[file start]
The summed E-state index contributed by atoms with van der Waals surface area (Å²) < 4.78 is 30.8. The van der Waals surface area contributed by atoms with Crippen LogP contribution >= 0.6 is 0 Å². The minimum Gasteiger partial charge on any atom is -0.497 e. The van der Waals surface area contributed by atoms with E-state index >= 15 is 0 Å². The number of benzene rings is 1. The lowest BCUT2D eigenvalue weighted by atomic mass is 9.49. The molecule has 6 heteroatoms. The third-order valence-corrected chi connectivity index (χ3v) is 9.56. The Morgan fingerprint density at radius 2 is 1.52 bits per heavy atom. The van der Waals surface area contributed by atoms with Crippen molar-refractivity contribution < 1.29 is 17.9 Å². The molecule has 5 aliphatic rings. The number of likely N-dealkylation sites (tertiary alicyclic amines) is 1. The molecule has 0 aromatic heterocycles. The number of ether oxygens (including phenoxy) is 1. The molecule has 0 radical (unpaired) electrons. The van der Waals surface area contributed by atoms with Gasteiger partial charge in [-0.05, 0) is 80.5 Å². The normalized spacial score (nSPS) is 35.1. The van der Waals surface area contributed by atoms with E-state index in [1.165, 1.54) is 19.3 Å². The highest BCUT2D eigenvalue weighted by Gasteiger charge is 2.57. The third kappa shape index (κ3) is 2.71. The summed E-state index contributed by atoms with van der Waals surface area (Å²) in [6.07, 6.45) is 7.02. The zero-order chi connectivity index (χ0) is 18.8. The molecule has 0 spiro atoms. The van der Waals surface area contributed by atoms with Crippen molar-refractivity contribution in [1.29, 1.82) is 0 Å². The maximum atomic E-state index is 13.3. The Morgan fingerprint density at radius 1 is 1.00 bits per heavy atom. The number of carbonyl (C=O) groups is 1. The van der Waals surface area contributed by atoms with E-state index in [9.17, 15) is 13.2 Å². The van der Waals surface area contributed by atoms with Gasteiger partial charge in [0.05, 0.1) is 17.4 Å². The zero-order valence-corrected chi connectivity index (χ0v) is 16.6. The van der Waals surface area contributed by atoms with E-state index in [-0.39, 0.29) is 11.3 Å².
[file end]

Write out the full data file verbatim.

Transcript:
The summed E-state index contributed by atoms with van der Waals surface area (Å²) < 4.78 is 30.8. The van der Waals surface area contributed by atoms with Crippen LogP contribution >= 0.6 is 0 Å². The minimum Gasteiger partial charge on any atom is -0.497 e. The van der Waals surface area contributed by atoms with E-state index >= 15 is 0 Å². The number of benzene rings is 1. The lowest BCUT2D eigenvalue weighted by atomic mass is 9.49. The molecule has 6 heteroatoms. The third-order valence-corrected chi connectivity index (χ3v) is 9.56. The Morgan fingerprint density at radius 2 is 1.52 bits per heavy atom. The van der Waals surface area contributed by atoms with Crippen molar-refractivity contribution < 1.29 is 17.9 Å². The molecule has 5 aliphatic rings. The number of likely N-dealkylation sites (tertiary alicyclic amines) is 1. The molecule has 0 aromatic heterocycles. The number of ether oxygens (including phenoxy) is 1. The molecule has 0 radical (unpaired) electrons. The van der Waals surface area contributed by atoms with Gasteiger partial charge in [-0.05, 0) is 80.5 Å². The normalized spacial score (nSPS) is 35.1. The van der Waals surface area contributed by atoms with E-state index in [1.165, 1.54) is 19.3 Å². The highest BCUT2D eigenvalue weighted by Gasteiger charge is 2.57. The third kappa shape index (κ3) is 2.71. The summed E-state index contributed by atoms with van der Waals surface area (Å²) in [6.07, 6.45) is 7.02. The zero-order chi connectivity index (χ0) is 18.8. The molecule has 0 spiro atoms. The van der Waals surface area contributed by atoms with Crippen molar-refractivity contribution in [1.29, 1.82) is 0 Å². The maximum atomic E-state index is 13.3. The Morgan fingerprint density at radius 1 is 1.00 bits per heavy atom. The number of carbonyl (C=O) groups is 1. The van der Waals surface area contributed by atoms with E-state index in [9.17, 15) is 13.2 Å². The van der Waals surface area contributed by atoms with Gasteiger partial charge in [0.05, 0.1) is 17.4 Å². The zero-order valence-corrected chi connectivity index (χ0v) is 16.6. The van der Waals surface area contributed by atoms with E-state index in [-0.39, 0.29) is 11.3 Å².